Bridgestone India Pvt. Ltd., a subsidiary of the world’s largest tyre and rubber company and a Worldwide Olympic Partner has launched the Bridgestone Pink Valve Cap Donation Drive Campaign to create awareness against breast cancer. Three online films have been released as part of the campaign using the hashtag By Her Side
In each of the films, the protagonist is someone’s wife, mother and sister. It highlights that how a woman has always taken responsibility of things around her, like her career, the house, and everyone. But there’s this one thing she has never taken seriously – A Breast Cancer Test.
The three month long campaign is supported by Olympic Silver Medallist and Bridgestone India brand ambassador P V Sindhu to generate funds for the Tata Memorial Hospital Mumbai that hosts a specialist cancer treatment and research centre to provide cancer treatment and care of underprivileged patients.
— Pvsindhu (@Pvsindhu1) October 12, 2017
The tonality of the campaigns are simple and it urges everyone to act before its too late. The reason being, 85 percent of the women diagnosed with breast cancer have no family history, so timely tests are very important. So you may be her husband, son , brother, daughter or anyone, if you care about her, take her for a check-up before its too late. On social media as well, the brand has been promoting this thought through their posts.
The Pink Pledge is a promise to be always #ByHerSide. It can be taken by a daughter, a son, a brother, a sister, a husband…anyone who cares about her and loves her. Because if we won't be #byherside, who will?#breastcancer #checkup
— ByHerSide (@ByHerSideB) December 1, 2017
— ByHerSide (@ByHerSideB) December 17, 2017
— ByHerSide (@ByHerSideB) December 3, 2017
The videos have garnered decent viewership, ranging from few thousands to a lakh viewership. However, it has still not been able to start any conversations on social media and there is no noise around the hashtag By Her Side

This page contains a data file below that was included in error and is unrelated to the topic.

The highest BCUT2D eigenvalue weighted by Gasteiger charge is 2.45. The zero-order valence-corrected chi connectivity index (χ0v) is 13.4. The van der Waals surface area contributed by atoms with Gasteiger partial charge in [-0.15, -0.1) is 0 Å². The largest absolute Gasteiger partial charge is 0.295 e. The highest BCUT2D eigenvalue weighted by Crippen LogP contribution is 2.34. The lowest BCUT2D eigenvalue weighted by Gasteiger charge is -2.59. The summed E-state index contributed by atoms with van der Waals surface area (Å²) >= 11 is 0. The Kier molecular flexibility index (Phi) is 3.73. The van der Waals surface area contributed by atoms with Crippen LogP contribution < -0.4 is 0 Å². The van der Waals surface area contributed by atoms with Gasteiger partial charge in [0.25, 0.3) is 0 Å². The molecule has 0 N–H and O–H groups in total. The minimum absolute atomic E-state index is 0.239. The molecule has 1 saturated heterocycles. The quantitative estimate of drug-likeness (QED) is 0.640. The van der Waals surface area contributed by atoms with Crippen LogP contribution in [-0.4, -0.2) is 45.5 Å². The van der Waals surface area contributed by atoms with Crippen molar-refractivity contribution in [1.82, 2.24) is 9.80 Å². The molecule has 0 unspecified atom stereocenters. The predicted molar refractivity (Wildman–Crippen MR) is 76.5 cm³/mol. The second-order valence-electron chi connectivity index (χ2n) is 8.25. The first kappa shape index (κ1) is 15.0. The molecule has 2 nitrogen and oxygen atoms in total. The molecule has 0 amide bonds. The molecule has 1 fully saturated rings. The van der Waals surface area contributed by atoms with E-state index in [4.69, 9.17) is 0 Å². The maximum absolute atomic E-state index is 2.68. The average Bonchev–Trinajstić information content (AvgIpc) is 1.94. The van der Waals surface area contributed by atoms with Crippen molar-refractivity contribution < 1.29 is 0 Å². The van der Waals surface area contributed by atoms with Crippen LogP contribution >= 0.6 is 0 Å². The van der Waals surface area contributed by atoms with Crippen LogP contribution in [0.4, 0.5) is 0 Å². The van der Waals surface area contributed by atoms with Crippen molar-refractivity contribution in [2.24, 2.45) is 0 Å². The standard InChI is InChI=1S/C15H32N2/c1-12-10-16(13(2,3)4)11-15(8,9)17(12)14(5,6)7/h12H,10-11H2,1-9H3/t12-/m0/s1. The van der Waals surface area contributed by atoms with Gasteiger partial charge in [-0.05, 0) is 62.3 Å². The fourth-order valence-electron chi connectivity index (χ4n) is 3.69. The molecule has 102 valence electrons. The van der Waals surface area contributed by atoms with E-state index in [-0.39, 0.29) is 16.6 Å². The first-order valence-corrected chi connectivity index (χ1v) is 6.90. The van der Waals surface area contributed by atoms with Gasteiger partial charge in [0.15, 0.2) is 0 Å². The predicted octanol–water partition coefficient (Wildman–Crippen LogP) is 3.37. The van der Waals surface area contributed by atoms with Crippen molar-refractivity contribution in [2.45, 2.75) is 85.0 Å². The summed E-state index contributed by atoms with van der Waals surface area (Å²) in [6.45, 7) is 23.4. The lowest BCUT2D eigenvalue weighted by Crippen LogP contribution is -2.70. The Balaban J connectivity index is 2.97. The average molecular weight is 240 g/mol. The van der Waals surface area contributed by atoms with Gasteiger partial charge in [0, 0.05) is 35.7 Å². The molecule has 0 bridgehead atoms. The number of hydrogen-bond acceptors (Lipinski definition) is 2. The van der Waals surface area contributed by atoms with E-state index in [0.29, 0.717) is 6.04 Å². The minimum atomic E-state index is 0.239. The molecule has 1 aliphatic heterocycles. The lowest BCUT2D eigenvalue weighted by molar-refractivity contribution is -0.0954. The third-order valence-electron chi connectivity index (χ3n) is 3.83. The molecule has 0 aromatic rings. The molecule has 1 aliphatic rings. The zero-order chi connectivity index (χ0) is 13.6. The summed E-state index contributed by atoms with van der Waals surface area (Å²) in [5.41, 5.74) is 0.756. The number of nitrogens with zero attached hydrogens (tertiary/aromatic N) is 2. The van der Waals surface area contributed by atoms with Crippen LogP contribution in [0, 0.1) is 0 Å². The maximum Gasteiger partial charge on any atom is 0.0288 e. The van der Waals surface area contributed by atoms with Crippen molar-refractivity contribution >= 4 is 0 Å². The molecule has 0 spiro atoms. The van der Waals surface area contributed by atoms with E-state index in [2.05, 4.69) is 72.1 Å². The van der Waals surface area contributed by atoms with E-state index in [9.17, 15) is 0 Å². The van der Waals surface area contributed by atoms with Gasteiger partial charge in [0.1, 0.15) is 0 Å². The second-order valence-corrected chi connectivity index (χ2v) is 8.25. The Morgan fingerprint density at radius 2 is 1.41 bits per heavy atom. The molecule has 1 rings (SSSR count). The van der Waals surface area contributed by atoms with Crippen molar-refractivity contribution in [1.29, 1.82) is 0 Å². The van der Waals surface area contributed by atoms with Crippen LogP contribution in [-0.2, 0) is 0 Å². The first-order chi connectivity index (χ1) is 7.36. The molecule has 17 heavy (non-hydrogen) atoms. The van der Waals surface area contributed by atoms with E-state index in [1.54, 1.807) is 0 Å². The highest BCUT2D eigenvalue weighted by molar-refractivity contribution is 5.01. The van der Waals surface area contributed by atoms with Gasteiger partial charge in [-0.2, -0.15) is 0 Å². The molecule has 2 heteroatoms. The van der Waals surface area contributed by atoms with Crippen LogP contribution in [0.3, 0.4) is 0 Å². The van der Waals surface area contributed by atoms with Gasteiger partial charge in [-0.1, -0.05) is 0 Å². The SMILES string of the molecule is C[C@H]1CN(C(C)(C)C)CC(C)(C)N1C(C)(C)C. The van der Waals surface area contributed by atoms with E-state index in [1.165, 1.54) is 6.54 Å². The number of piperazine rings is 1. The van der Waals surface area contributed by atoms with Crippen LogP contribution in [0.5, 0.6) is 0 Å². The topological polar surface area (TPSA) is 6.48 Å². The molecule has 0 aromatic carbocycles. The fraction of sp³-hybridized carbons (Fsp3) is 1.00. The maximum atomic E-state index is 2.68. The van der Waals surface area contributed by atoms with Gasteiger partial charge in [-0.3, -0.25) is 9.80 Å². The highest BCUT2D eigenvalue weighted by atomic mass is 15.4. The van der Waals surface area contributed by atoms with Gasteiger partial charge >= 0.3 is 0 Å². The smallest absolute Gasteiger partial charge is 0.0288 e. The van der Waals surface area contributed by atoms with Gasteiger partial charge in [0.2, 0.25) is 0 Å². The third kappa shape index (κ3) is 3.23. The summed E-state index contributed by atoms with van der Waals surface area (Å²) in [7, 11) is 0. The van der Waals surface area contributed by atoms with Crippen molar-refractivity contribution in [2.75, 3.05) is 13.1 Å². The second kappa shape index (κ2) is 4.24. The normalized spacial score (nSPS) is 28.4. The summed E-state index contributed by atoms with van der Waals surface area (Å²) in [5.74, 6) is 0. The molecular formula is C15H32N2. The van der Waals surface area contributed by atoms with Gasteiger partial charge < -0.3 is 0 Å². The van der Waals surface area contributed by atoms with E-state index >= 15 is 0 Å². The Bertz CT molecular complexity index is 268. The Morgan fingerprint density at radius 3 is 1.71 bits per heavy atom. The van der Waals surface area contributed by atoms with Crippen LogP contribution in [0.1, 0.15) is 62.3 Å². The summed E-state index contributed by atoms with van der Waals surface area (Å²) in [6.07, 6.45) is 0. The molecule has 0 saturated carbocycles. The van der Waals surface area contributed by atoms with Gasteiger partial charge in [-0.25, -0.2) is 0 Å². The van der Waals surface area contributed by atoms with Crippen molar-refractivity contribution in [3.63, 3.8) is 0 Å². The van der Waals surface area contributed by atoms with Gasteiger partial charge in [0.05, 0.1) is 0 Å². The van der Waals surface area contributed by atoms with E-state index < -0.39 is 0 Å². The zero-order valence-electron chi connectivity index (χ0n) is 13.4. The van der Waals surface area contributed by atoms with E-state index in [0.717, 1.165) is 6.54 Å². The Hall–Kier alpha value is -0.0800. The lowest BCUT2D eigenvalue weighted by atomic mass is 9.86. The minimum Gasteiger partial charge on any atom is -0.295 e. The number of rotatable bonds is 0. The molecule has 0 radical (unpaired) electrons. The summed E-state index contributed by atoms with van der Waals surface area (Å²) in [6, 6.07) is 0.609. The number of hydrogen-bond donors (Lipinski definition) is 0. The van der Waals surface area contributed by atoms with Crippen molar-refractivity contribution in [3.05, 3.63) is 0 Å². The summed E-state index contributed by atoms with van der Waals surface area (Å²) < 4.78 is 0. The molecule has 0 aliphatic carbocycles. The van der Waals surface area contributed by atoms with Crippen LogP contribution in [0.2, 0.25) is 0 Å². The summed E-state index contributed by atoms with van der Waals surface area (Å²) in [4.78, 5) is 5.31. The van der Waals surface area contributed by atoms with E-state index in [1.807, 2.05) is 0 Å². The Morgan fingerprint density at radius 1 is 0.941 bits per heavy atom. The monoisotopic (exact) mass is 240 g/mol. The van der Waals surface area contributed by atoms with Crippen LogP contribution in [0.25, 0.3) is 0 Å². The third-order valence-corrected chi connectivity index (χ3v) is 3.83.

We spoke to Prasad Ajgaonkar, CEO of iRealities to get his views on the campaign and if it has the potential to stand out and create a mark.
Prasad Ajgaonkar, CEO of iRealities said, “The ads are very lengthy and the narrative is repetitive. The monotony of the narration and static visual aspects make the flow slow and boring and most of the viewers must have switched before the actual message comes out.
It seems the agency is more interested in making it emotional than communicative. The message is for whom, the one who should take the test or for the one who is supposed to be by her side.
Sometimes while trying to be over creative, we lose the essence of the message and this is a typical example of the same.”
He further added, “The campaign with it’s design seems to have been directed to SEC B+ and above. The women in this category are educated and self-aware. Most of the decision to not take the tests are not based on fear, but mostly on optimism bias. The message should have considered this and if confusion, then it is better to make it direct. The Bridgestone’s efforts are lost in the whole communications. If a brand is investing in a campaign , agencies have to be responsible to that investment and see that the justice is done to it.”
So while, we have seen several hard-hitting campaigns from brands, both Indian and global championing the cause of breast cancer awareness, Bridgestone India’s campaign falls flat in terms of the execution and narration. In fact, the story-line for all the other films gets quite predictable, if you have watched one. Talking about recall and impact, the films fail to create a mark.